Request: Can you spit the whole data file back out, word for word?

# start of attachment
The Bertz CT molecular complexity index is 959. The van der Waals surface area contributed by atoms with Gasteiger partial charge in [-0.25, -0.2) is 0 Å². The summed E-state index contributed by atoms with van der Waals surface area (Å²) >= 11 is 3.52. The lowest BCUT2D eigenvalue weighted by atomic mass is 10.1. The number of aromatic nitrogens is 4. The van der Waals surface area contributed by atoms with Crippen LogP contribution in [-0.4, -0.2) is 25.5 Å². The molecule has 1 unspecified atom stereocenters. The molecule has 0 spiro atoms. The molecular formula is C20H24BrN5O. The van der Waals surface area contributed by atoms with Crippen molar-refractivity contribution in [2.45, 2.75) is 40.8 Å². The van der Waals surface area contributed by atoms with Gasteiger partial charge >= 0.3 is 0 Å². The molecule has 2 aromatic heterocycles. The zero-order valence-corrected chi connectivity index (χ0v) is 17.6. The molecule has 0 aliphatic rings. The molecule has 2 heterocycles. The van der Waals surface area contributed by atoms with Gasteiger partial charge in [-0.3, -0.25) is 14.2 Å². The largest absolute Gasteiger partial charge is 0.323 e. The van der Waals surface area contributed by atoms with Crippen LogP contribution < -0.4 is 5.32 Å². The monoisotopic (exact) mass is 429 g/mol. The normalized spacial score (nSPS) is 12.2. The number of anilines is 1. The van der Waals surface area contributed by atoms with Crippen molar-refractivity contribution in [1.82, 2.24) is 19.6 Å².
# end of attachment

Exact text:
The Bertz CT molecular complexity index is 959. The van der Waals surface area contributed by atoms with Gasteiger partial charge in [-0.25, -0.2) is 0 Å². The summed E-state index contributed by atoms with van der Waals surface area (Å²) >= 11 is 3.52. The lowest BCUT2D eigenvalue weighted by atomic mass is 10.1. The number of aromatic nitrogens is 4. The van der Waals surface area contributed by atoms with Crippen LogP contribution in [-0.4, -0.2) is 25.5 Å². The molecule has 1 unspecified atom stereocenters. The molecule has 0 spiro atoms. The molecular formula is C20H24BrN5O. The van der Waals surface area contributed by atoms with Crippen molar-refractivity contribution in [2.45, 2.75) is 40.8 Å². The van der Waals surface area contributed by atoms with Gasteiger partial charge >= 0.3 is 0 Å². The molecule has 2 aromatic heterocycles. The zero-order valence-corrected chi connectivity index (χ0v) is 17.6. The molecule has 0 aliphatic rings. The molecule has 2 heterocycles. The van der Waals surface area contributed by atoms with Gasteiger partial charge in [-0.3, -0.25) is 14.2 Å². The largest absolute Gasteiger partial charge is 0.323 e. The van der Waals surface area contributed by atoms with Crippen LogP contribution < -0.4 is 5.32 Å². The monoisotopic (exact) mass is 429 g/mol. The normalized spacial score (nSPS) is 12.2. The number of anilines is 1. The van der Waals surface area contributed by atoms with Crippen molar-refractivity contribution in [1.82, 2.24) is 19.6 Å².